The Principles of a Healthy Home

Housing conditions can and should support good health. But what makes a healthy home environment? These principles provide a framework for describing the critical components of a healthy home.

Healthy homes are:

Dry: Damp houses provide a nurturing environment for mites, roaches, rodents, and molds, all of which are associated with asthma.

Clean: Clean homes help reduce pest infestations and exposure to contaminants.

Pest-Free: Recent studies show a causal relationship between exposure to mice and cockroaches and asthma episodes in children; yet inappropriate treatment for pest infestations can exacerbate health problems, since pesticide residues in homes pose risks for neurological damage and cancer.

Ventilated: Studies show that increasing the fresh air supply in a home improves respiratory health.

Safe: The majority of injuries among children occur in the home. Falls are the most frequent cause of residential injuries to children, followed by injuries from objects in the home, burns, and poisonings.

Contaminant-Free: Chemical exposures include lead, radon, pesticides, volatile organic compounds, PFAS, and environmental tobacco smoke. Exposures to asbestos particles, radon gas, carbon monoxide, and secondhand tobacco smoke are far higher indoors than outside.

Maintained: Poorly maintained homes are at risk for moisture and pest problems. Deteriorated lead-based paint in older housing is the primary cause of lead poisoning, which affects some 535,000 U.S. children annually.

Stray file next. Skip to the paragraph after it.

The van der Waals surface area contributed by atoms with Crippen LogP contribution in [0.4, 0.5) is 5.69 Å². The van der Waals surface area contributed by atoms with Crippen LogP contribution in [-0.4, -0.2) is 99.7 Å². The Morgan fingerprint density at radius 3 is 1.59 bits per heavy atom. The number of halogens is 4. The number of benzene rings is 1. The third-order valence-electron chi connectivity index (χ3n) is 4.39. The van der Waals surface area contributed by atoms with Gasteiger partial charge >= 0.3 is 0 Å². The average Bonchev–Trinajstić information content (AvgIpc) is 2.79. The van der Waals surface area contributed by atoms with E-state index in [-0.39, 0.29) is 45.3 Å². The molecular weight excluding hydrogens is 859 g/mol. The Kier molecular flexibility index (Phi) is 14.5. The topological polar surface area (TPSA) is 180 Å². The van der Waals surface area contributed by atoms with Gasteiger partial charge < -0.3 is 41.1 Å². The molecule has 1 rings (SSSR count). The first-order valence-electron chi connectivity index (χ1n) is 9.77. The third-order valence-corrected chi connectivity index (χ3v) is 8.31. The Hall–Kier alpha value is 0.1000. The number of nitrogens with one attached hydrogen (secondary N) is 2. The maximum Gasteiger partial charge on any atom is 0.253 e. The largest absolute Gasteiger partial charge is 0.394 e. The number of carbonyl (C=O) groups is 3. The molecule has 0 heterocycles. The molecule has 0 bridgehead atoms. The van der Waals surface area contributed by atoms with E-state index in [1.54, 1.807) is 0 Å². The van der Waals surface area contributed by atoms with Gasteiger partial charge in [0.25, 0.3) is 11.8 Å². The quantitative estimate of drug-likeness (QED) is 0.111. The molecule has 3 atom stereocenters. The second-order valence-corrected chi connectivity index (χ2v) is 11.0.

Thermally Controlled: Tenants and homeowners are at risk for various health problems related to prolonged exposure to excessive heat or cold when their homes do not maintain adequate temperatures.

Accessible: Modifications are often necessary in order for occupants to move safely in their homes. Lack of accessibility in and outside the home can result in reduced physical activity, trips, falls, isolation from family and friends, and poor mental health. New homes should be designed for the accessibility of all possible occupants, regardless of their age or mobility.

Affordable: Households in which more than 30% of the income in spent on housing are considered to be cost burdened; if they spend more than 50% of their income on housing, they are considered severely cost burdened. High housing cost burden can lead to housing instability in the forms of difficulty paying rents or mortgages, evictions or foreclosures, frequent moves, overcrowding, living with relatives or friends, and homelessness. The high cost of housing can drive families into substandard housing, often in unsafe neighborhoods, can lead to damaged credit, job loss, lack of nutritious food and adequate healthcare, and poor mental health.